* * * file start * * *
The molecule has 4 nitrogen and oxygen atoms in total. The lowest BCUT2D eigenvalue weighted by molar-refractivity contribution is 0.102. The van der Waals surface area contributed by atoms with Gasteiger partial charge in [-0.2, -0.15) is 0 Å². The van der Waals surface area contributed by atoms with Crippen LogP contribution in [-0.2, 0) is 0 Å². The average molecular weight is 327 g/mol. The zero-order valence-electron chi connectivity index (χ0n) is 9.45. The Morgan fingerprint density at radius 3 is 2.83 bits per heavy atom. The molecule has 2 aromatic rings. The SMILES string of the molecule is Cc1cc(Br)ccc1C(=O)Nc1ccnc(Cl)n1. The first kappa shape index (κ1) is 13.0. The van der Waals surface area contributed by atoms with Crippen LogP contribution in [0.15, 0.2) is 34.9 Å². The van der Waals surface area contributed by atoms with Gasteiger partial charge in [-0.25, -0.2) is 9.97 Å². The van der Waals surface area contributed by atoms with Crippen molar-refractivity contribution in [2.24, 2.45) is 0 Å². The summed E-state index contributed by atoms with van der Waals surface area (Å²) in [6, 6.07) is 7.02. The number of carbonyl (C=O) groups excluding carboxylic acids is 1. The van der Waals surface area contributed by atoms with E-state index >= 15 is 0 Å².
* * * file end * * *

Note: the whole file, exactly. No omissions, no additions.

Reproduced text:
The molecule has 4 nitrogen and oxygen atoms in total. The lowest BCUT2D eigenvalue weighted by molar-refractivity contribution is 0.102. The van der Waals surface area contributed by atoms with Gasteiger partial charge in [-0.2, -0.15) is 0 Å². The van der Waals surface area contributed by atoms with Crippen LogP contribution in [-0.2, 0) is 0 Å². The average molecular weight is 327 g/mol. The zero-order valence-electron chi connectivity index (χ0n) is 9.45. The Morgan fingerprint density at radius 3 is 2.83 bits per heavy atom. The molecule has 2 aromatic rings. The SMILES string of the molecule is Cc1cc(Br)ccc1C(=O)Nc1ccnc(Cl)n1. The first kappa shape index (κ1) is 13.0. The van der Waals surface area contributed by atoms with Crippen LogP contribution in [0.15, 0.2) is 34.9 Å². The van der Waals surface area contributed by atoms with Gasteiger partial charge in [-0.25, -0.2) is 9.97 Å². The van der Waals surface area contributed by atoms with Crippen molar-refractivity contribution in [2.24, 2.45) is 0 Å². The summed E-state index contributed by atoms with van der Waals surface area (Å²) in [6, 6.07) is 7.02. The number of carbonyl (C=O) groups excluding carboxylic acids is 1. The van der Waals surface area contributed by atoms with E-state index >= 15 is 0 Å².